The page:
While the plaza at 110th Street and Central Park West was named for Frederick Douglass in 1950, it would be decades before it included its modern commemorative features. The New York City government worked in partnership with the Conservancy to undertake a major redesign of the plaza in an effort to recognize the achievements of great African-Americans here at the "Gateway to Harlem.”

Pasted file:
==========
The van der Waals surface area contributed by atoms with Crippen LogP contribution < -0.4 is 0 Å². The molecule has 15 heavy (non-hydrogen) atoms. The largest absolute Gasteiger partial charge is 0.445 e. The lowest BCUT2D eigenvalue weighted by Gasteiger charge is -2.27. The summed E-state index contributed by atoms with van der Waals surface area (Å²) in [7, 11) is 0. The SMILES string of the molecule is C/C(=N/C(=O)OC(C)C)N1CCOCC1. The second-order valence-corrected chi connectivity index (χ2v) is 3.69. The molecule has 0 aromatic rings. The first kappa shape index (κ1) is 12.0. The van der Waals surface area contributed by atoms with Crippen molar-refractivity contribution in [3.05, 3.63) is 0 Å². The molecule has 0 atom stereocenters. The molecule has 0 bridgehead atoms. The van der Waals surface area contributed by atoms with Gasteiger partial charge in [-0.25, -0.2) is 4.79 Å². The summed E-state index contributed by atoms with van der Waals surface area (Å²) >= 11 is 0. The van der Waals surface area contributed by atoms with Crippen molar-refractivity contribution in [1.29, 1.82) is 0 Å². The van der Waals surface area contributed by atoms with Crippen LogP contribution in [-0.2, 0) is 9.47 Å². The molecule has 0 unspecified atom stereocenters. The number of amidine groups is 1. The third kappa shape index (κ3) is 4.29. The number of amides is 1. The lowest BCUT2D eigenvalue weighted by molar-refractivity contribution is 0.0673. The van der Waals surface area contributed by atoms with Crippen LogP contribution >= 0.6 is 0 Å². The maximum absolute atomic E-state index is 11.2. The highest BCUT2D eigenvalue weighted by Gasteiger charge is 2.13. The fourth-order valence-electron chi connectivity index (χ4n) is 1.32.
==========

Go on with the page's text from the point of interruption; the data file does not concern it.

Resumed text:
A 2003 design competition for the plaza selected a collaboration between local Harlem artist Algernon Miller and Hungarian-born sculptor Gabriel Koren for the project. Koren designed the statue of Douglass, and Miller undertook the overall design for the plaza itself, which reopened to the public in 2011.
While Frederick Douglass is an integral figure in American history, it took time for the 8-foot bronze sculpture and accompanying renovation of the area to come about.
Tags: About the Conservancy / History